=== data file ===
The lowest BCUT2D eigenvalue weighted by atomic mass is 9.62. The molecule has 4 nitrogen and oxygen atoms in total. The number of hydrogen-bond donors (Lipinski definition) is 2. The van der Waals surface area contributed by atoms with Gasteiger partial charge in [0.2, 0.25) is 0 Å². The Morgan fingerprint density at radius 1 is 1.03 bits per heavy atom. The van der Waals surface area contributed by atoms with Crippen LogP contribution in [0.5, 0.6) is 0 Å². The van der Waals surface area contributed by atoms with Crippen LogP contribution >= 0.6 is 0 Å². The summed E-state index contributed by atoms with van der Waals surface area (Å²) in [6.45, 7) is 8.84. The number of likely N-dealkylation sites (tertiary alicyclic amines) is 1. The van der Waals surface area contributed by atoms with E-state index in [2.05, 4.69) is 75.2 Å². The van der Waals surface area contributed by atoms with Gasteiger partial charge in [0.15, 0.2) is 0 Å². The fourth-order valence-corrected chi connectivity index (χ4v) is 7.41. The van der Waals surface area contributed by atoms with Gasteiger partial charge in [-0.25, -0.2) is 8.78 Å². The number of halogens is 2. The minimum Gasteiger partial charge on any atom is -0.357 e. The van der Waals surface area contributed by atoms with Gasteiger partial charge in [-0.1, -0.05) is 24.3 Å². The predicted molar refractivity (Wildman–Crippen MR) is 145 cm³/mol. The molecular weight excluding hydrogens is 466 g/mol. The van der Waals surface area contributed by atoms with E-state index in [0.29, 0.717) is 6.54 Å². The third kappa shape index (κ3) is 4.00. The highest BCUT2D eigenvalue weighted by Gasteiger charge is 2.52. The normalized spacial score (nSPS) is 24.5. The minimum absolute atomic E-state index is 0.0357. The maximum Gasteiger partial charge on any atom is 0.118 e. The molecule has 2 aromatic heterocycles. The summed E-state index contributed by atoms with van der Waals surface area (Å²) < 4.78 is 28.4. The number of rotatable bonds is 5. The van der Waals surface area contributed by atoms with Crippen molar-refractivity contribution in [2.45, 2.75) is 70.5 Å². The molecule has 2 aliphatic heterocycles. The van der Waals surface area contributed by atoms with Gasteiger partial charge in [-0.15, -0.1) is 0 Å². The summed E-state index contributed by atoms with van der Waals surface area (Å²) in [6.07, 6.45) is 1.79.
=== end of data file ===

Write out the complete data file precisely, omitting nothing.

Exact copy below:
The lowest BCUT2D eigenvalue weighted by atomic mass is 9.62. The molecule has 4 nitrogen and oxygen atoms in total. The number of hydrogen-bond donors (Lipinski definition) is 2. The van der Waals surface area contributed by atoms with Gasteiger partial charge in [0.2, 0.25) is 0 Å². The Morgan fingerprint density at radius 1 is 1.03 bits per heavy atom. The van der Waals surface area contributed by atoms with Crippen LogP contribution in [0.5, 0.6) is 0 Å². The van der Waals surface area contributed by atoms with Crippen LogP contribution >= 0.6 is 0 Å². The summed E-state index contributed by atoms with van der Waals surface area (Å²) in [6.45, 7) is 8.84. The number of likely N-dealkylation sites (tertiary alicyclic amines) is 1. The van der Waals surface area contributed by atoms with E-state index in [2.05, 4.69) is 75.2 Å². The van der Waals surface area contributed by atoms with Gasteiger partial charge in [0.15, 0.2) is 0 Å². The fourth-order valence-corrected chi connectivity index (χ4v) is 7.41. The van der Waals surface area contributed by atoms with Gasteiger partial charge in [-0.25, -0.2) is 8.78 Å². The number of halogens is 2. The minimum Gasteiger partial charge on any atom is -0.357 e. The van der Waals surface area contributed by atoms with Gasteiger partial charge in [-0.1, -0.05) is 24.3 Å². The predicted molar refractivity (Wildman–Crippen MR) is 145 cm³/mol. The molecular weight excluding hydrogens is 466 g/mol. The van der Waals surface area contributed by atoms with E-state index in [0.29, 0.717) is 6.54 Å². The third kappa shape index (κ3) is 4.00. The highest BCUT2D eigenvalue weighted by Gasteiger charge is 2.52. The normalized spacial score (nSPS) is 24.5. The minimum absolute atomic E-state index is 0.0357. The maximum Gasteiger partial charge on any atom is 0.118 e. The molecule has 2 aromatic heterocycles. The summed E-state index contributed by atoms with van der Waals surface area (Å²) < 4.78 is 28.4. The number of rotatable bonds is 5. The van der Waals surface area contributed by atoms with Crippen molar-refractivity contribution in [2.45, 2.75) is 70.5 Å². The molecule has 2 aliphatic heterocycles. The van der Waals surface area contributed by atoms with Gasteiger partial charge in [-0.15, -0.1) is 0 Å². The summed E-state index contributed by atoms with van der Waals surface area (Å²) in [6.07, 6.45) is 1.79.